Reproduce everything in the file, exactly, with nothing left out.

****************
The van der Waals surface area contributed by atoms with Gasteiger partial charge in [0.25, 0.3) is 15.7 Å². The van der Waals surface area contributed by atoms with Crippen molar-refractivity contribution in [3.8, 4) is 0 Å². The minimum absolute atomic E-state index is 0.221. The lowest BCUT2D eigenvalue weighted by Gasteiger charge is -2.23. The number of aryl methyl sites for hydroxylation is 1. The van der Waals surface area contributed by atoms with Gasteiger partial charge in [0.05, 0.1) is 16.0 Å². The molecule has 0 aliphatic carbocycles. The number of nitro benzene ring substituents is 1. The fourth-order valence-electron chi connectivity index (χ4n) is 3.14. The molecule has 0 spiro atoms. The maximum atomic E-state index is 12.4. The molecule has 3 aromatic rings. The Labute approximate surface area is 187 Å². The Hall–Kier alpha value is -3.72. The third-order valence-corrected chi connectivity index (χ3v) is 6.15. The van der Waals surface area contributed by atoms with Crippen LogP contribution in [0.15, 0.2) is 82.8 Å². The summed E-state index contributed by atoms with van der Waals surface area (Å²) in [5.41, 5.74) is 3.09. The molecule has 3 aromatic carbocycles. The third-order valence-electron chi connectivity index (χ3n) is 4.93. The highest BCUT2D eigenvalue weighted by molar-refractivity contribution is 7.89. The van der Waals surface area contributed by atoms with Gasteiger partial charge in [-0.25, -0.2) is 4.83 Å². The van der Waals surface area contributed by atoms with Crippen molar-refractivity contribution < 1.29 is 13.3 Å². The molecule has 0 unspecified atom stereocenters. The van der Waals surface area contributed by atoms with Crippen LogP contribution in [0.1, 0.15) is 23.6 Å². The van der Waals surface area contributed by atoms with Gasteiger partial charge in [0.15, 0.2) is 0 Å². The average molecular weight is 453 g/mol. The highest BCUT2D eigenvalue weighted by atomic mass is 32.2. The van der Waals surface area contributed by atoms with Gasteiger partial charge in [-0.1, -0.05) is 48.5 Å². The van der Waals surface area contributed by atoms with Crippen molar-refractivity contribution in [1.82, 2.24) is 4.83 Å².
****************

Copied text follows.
The van der Waals surface area contributed by atoms with Gasteiger partial charge in [0.25, 0.3) is 15.7 Å². The van der Waals surface area contributed by atoms with Crippen molar-refractivity contribution in [3.8, 4) is 0 Å². The minimum absolute atomic E-state index is 0.221. The lowest BCUT2D eigenvalue weighted by Gasteiger charge is -2.23. The number of aryl methyl sites for hydroxylation is 1. The van der Waals surface area contributed by atoms with Gasteiger partial charge in [0.05, 0.1) is 16.0 Å². The molecule has 0 aliphatic carbocycles. The number of nitro benzene ring substituents is 1. The fourth-order valence-electron chi connectivity index (χ4n) is 3.14. The molecule has 0 spiro atoms. The maximum atomic E-state index is 12.4. The molecule has 3 aromatic rings. The Labute approximate surface area is 187 Å². The Hall–Kier alpha value is -3.72. The third-order valence-corrected chi connectivity index (χ3v) is 6.15. The van der Waals surface area contributed by atoms with Crippen LogP contribution in [0.15, 0.2) is 82.8 Å². The summed E-state index contributed by atoms with van der Waals surface area (Å²) in [5.41, 5.74) is 3.09. The molecule has 3 aromatic carbocycles. The third-order valence-electron chi connectivity index (χ3n) is 4.93. The highest BCUT2D eigenvalue weighted by molar-refractivity contribution is 7.89. The van der Waals surface area contributed by atoms with Gasteiger partial charge in [-0.25, -0.2) is 4.83 Å². The van der Waals surface area contributed by atoms with Crippen molar-refractivity contribution < 1.29 is 13.3 Å². The molecule has 0 unspecified atom stereocenters. The van der Waals surface area contributed by atoms with Crippen LogP contribution in [0.1, 0.15) is 23.6 Å². The van der Waals surface area contributed by atoms with Gasteiger partial charge in [0.15, 0.2) is 0 Å². The average molecular weight is 453 g/mol. The highest BCUT2D eigenvalue weighted by atomic mass is 32.2. The van der Waals surface area contributed by atoms with Gasteiger partial charge in [-0.1, -0.05) is 48.5 Å². The van der Waals surface area contributed by atoms with Crippen molar-refractivity contribution in [1.82, 2.24) is 4.83 Å².